Limitations

We examined the dimensionality of FoMO in relation to variables that have been theoretically linked with FoMO in previous studies (Fioravanti et al., 2021). However, we recognize several potential avenues for future research to further validate the second-order factor structure of FoMO. Specifically, exploring associations with other indicators of social media use and personality traits might be valuable in future research. This could include examining passive/active social media use, social comparison orientation, maximizing tendency, and regret tendency (e.g., S.-C. Lin & Jian, 2022; Mao & Zhang, 2023). Moreover, it would be worthwhile to investigate its associations with psychological well-being indicators, such as stress and anxiety (e.g., Elhai et al., 2021a). Additional research in these areas could provide a more comprehensive understanding of the complex relationships involving FoMO.

Due to the cross-sectional nature of our data, we could not fully establish the predictive validity of the two dimensions regarding the examined variables. Future research is advised to examine the causal links. In addition, our sample consisted of participants between 18 and 70 years. Given that some research argues that FoMO is especially prevalent among young people (e.g., Dempsey et al., 2019; Elhai et al., 2021b), future research may want to investigate the measurement structure of FoMO among participants younger than 18, to test the generalizability of our results. Confirming or refuting evidence using diverse populations may facilitate firmer measurement recommendations as well as conceptual and theoretical advances in this area. An important question for future research to explore is thus whether the second-order two-factor structure of FoMO can reliably produce similar results across subpopulations.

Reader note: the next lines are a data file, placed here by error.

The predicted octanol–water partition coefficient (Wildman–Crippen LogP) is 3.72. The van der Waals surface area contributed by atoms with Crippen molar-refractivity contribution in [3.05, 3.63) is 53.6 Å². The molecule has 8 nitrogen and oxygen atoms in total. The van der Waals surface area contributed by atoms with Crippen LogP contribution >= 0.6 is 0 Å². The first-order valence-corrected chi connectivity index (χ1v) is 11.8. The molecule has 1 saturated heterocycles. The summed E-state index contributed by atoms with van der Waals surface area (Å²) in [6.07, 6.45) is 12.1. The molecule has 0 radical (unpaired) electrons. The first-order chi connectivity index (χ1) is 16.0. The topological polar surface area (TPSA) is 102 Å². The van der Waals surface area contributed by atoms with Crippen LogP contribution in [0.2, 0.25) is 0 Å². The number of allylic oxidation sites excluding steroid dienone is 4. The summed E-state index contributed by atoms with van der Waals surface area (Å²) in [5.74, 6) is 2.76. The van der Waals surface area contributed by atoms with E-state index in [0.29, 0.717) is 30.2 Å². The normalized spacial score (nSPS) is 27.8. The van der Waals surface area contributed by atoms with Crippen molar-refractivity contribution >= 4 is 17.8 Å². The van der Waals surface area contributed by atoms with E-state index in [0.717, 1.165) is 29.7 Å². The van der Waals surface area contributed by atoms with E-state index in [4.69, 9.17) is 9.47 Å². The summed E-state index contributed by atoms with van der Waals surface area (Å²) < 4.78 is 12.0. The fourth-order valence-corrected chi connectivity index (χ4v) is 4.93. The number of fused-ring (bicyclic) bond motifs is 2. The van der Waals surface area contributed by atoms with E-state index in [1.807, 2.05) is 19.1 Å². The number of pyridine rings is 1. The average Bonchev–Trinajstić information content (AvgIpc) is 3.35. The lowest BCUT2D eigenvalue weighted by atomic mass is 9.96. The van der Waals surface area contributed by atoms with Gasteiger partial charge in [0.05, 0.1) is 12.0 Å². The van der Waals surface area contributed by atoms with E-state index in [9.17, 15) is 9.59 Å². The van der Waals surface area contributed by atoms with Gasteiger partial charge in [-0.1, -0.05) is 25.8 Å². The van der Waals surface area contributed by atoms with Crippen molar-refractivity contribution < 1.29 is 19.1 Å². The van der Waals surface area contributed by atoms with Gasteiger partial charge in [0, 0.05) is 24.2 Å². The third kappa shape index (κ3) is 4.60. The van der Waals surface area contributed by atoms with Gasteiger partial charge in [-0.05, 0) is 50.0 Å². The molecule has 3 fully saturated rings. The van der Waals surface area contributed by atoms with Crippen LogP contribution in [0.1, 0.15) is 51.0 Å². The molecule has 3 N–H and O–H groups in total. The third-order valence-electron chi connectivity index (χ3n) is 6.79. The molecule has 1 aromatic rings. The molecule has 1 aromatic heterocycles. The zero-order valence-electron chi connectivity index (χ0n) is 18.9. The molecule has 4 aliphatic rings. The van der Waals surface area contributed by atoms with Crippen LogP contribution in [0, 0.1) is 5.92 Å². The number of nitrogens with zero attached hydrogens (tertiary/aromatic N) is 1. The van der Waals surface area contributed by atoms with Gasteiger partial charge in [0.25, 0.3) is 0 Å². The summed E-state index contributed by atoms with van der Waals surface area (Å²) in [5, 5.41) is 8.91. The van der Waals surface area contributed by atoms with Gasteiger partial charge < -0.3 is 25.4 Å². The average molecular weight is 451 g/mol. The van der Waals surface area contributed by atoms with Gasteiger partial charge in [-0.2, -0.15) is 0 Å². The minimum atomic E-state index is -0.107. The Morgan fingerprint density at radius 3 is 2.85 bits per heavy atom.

In conclusion, the present research provides direct empirical support for the theorized conceptualization of FoMO, showing that this psychological phenomenon consists of two dimensions with different relations with variables that have been previously linked with FoMO’s. Herewith, this study contributes to future research as it offers a new perspective on the FoMO construct by showing the importance of giving adequate consideration (statistically and conceptually) to the structure of the construct and how the two dimensions relate to other constructs of interest.

Footnotes

1 This study is part of a larger study on FoMO.

2 The quality check item is a standard procedure of the market and opinion research institute. It involves verifying respondents’ details, such as age, date of birth, or zip code, to confirm their identities and prevent unauthorized participation, such as by family members using the same email account.

Conflict of Interest

The authors have no conflicts of interest to declare.